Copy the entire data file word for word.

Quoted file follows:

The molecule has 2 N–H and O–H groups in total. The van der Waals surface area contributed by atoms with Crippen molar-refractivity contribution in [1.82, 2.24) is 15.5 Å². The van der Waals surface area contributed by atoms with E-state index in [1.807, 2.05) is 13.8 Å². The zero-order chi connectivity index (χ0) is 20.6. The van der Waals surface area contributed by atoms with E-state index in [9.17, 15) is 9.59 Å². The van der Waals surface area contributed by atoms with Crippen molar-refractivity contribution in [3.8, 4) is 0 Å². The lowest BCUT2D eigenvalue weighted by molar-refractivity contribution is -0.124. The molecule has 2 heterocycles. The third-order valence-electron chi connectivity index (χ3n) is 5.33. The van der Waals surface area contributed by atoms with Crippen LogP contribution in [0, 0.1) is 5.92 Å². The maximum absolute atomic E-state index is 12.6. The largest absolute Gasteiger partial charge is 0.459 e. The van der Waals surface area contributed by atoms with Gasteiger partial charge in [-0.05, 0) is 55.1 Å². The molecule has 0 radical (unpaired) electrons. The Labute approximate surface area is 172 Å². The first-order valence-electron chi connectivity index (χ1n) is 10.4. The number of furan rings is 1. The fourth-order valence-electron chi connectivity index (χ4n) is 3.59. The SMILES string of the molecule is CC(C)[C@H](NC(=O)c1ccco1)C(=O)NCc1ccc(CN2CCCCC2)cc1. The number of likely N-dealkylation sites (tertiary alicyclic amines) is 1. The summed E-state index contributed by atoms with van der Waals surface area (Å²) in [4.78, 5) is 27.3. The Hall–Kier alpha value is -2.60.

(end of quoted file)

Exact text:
The molecule has 2 N–H and O–H groups in total. The van der Waals surface area contributed by atoms with Crippen molar-refractivity contribution in [1.82, 2.24) is 15.5 Å². The van der Waals surface area contributed by atoms with E-state index in [1.807, 2.05) is 13.8 Å². The zero-order chi connectivity index (χ0) is 20.6. The van der Waals surface area contributed by atoms with E-state index in [9.17, 15) is 9.59 Å². The van der Waals surface area contributed by atoms with Crippen molar-refractivity contribution in [3.8, 4) is 0 Å². The lowest BCUT2D eigenvalue weighted by molar-refractivity contribution is -0.124. The molecule has 2 heterocycles. The third-order valence-electron chi connectivity index (χ3n) is 5.33. The van der Waals surface area contributed by atoms with Crippen LogP contribution in [0, 0.1) is 5.92 Å². The maximum absolute atomic E-state index is 12.6. The largest absolute Gasteiger partial charge is 0.459 e. The van der Waals surface area contributed by atoms with Gasteiger partial charge in [-0.05, 0) is 55.1 Å². The molecule has 0 radical (unpaired) electrons. The Labute approximate surface area is 172 Å². The first-order valence-electron chi connectivity index (χ1n) is 10.4. The number of furan rings is 1. The fourth-order valence-electron chi connectivity index (χ4n) is 3.59. The SMILES string of the molecule is CC(C)[C@H](NC(=O)c1ccco1)C(=O)NCc1ccc(CN2CCCCC2)cc1. The number of likely N-dealkylation sites (tertiary alicyclic amines) is 1. The summed E-state index contributed by atoms with van der Waals surface area (Å²) in [4.78, 5) is 27.3. The Hall–Kier alpha value is -2.60.